HomeOffice sets later date for nervous investors

Wellington software company HomeOffice has extended its $7.5 million public share float to October 31.

The original closing date was July 30, but prospective investors are nervous about the way the company will be structured.

HomeOffice chief executive Andrew Ross says the company prospectus has gone to 3500 people and 37 are interested so far.

The 600 shares cost $12,500 each and will go towards a joint venture of 120 loss attributing qualifying companies (LAQCs).

These will initially make a loss because of the depreciation of Home-Office’s software products, but investors can offset the loss against other income.

Ross admits that investors have expressed a number of concerns about the venture. The first is that HomeOffice’s products have not been fully paid for. The second is the value of the products, set by HomeOffice at $70 million. The third is that the company has filed a GST return on the products (which it is buying on a deferred payment basis) for $8.6 million and that claim is being investigated by the Inland Revenue Department.

HomeOffice is mailing letters to potential investors to address concerns.

“As far as the value of the software goes, we are now getting an independent evaluation done in Australia,” says Ross. “We did the evaluation ourselves because I have been a software valuer for four years and I am one of the most experienced people in this field in New Zealand.

“To value HomeOffice’s software we looked at how many units of each product we think we can sell into our markets, which are retailers and supermarkets in New Zealand, Australia and the United Kingdom. Our other marketing vehicle is the Internet. We are currently negotiating with a supermarket in New Zealand and the parent company of a variety store has authorised it to take our product range.”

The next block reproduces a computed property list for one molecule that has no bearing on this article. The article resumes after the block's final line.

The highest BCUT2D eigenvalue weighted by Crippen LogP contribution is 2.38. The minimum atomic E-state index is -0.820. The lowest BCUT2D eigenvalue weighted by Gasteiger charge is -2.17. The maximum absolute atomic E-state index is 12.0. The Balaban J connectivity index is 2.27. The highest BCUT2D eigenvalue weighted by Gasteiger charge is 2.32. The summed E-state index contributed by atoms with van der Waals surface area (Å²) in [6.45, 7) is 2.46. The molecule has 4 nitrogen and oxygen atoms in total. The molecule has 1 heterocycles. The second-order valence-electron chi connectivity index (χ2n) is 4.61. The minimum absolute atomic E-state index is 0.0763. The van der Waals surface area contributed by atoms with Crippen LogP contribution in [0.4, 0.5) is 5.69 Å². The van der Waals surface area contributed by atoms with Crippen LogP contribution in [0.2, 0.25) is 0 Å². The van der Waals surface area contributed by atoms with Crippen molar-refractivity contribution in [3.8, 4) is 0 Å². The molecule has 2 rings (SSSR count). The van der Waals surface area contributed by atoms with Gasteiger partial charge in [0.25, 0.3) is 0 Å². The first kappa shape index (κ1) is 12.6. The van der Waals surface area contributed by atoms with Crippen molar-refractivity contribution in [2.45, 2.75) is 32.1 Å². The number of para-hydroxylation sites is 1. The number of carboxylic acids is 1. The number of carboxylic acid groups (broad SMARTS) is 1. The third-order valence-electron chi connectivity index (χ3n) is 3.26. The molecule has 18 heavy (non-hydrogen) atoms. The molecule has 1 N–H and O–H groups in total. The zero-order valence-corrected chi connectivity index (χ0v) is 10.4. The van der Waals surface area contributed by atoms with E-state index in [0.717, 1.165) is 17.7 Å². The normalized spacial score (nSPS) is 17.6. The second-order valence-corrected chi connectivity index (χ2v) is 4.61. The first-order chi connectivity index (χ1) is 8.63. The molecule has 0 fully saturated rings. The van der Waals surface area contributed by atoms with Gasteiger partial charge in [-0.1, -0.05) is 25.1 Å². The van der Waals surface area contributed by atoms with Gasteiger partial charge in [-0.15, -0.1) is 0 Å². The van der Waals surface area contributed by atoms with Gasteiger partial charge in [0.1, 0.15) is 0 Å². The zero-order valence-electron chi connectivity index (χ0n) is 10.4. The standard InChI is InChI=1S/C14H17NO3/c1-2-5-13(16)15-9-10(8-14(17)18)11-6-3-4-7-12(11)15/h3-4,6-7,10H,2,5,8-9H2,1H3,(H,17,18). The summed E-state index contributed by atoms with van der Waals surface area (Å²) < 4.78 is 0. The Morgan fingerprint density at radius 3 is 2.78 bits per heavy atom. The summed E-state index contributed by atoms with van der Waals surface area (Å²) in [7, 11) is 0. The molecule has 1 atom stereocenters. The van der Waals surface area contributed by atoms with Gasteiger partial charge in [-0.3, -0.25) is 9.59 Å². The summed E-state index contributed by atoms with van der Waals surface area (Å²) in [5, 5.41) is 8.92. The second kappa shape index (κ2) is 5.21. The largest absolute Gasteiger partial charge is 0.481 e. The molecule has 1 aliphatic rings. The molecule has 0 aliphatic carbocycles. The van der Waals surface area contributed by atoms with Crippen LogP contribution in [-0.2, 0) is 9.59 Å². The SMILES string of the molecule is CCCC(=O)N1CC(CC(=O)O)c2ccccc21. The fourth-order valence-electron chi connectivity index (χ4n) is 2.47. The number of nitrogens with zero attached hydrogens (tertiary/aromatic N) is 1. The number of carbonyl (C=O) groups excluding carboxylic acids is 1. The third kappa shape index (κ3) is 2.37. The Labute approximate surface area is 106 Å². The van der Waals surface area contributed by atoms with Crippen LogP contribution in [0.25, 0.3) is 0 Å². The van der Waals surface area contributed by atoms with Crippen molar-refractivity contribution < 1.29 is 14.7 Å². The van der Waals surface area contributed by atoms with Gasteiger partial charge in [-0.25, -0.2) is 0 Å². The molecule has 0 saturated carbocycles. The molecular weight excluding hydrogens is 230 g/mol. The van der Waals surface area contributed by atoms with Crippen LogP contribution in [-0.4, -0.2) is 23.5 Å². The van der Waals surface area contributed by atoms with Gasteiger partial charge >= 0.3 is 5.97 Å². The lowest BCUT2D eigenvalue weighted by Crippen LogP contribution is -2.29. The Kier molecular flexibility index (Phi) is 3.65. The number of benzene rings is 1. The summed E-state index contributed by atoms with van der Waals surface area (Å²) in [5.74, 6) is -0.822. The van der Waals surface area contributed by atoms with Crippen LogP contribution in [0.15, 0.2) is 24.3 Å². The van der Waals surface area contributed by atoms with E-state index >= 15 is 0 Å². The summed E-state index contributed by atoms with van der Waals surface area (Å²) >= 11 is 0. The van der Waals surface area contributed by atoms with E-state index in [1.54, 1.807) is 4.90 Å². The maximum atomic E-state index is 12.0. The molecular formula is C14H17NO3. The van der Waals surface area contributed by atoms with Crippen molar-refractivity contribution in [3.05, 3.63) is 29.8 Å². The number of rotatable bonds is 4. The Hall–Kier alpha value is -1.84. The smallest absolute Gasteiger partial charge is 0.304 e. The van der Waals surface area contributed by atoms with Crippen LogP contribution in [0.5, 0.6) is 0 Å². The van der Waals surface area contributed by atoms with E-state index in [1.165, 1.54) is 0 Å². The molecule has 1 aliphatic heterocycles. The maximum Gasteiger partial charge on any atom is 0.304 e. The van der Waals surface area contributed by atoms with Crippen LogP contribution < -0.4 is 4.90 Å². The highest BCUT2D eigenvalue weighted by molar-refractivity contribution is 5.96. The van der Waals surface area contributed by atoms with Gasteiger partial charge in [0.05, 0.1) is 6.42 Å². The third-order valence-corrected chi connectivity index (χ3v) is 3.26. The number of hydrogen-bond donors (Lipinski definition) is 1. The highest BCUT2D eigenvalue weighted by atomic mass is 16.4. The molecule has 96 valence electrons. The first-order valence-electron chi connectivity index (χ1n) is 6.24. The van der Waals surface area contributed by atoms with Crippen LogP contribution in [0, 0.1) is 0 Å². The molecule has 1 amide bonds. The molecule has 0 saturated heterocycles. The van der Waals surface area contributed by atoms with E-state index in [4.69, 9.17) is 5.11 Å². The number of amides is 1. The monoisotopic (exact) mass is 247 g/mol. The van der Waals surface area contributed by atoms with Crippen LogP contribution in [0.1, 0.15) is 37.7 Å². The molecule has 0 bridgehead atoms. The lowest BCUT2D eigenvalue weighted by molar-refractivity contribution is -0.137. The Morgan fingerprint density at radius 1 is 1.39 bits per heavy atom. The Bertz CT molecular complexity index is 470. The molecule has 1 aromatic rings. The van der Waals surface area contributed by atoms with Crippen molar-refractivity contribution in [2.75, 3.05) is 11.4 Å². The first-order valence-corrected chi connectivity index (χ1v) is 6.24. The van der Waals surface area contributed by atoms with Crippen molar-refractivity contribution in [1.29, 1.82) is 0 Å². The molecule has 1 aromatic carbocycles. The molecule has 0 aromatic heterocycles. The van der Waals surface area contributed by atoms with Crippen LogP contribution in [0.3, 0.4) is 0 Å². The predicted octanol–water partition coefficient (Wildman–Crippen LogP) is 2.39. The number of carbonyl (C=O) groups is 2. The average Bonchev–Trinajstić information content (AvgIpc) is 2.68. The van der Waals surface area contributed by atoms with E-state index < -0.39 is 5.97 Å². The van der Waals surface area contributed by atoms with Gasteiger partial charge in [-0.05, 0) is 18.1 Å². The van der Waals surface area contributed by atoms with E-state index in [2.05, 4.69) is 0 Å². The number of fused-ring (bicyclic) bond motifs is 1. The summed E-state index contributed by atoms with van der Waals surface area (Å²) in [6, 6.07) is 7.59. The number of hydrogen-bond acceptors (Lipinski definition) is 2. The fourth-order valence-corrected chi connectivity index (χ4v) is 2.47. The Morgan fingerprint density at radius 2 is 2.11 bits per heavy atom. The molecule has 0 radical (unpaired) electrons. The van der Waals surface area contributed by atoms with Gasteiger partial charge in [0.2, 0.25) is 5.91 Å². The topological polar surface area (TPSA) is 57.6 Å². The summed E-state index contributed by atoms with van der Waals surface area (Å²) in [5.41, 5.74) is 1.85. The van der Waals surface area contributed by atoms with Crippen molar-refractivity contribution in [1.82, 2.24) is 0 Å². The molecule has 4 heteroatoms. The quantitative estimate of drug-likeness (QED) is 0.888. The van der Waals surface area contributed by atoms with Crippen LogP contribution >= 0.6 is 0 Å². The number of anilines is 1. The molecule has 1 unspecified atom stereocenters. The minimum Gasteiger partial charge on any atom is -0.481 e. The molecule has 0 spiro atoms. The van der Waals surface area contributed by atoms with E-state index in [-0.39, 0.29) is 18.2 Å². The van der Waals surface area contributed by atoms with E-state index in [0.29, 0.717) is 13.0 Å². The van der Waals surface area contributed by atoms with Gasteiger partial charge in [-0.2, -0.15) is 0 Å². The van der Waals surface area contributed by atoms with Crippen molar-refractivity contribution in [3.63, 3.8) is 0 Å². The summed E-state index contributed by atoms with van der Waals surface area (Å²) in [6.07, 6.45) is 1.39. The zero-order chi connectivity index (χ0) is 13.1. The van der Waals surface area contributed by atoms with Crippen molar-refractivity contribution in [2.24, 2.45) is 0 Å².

Ross says independent evaluation from Australia should arrive next week. HomeOffice is also getting an independent opinion on the tax structure of the company.

“We’ve had consultation with two tax lawyers. A lot of people saw issue that we’re claiming $8.6 million in GST refunds. We are legally required to file a GST return and we made two claims in October and November last year. The IRD is conducting an investigation and we’re waiting to hear back. We are claiming a significant amount and I would expect them to look further into it. But then again our prospectus is based on commercial reality and in four years we will be paying a huge amount of tax back to the IRD.”

Ross says the tax department promised a reply by June but the investigation is dragging on. The IRD solicitor in charge of the case was not available for comment. As for the deferred payment of the software, Ross compares the situation with the property or forestry investment markets.

“We’ve come to an arrangement with the software vendors to pay for it over time — just like a commercial building. Just as you would with a commercial building, we are claiming GST on it. Everyone thinks this is a highly structured tax-wise and it’s not. It’s the same as buying a commercial building.”

But property and forestry are fairly slow-moving markets compared to the volatile software market aren’t they? “What happens to the Coopers & Lybrand tower if in the next three years teleworking takes off — its value could halve. Look at what happened in October 1987 [the crash]. As for the forestry industry, New Zealand has a large advantage in forestry until 2003 but then countries like Chile, Canada, and Russia will have a huge output. What happens then? Meanwhile software has created more billionaires than any other industry.

“The level of financial advice in New Zealand has been an education to me and I’m pretty frustrated with the kind of reception we’ve had from the financial advisers. I think New Zealand software developers have good products but the financial advisers in New Zealand have no understanding of the industry.”

Ross says that whatever happens, the company will go ahead. “In the prospectus we have prepared projected financial statements on the basis of full subscription and on the basis of minimum subscription without the GST refund.

“Quite frankly, if investors are focused on tax returns, they’re investing for all the wrong reasons. This structure was set up to minimise the risk only. We want people to invest because they believe the company is going to make a lot of money.”

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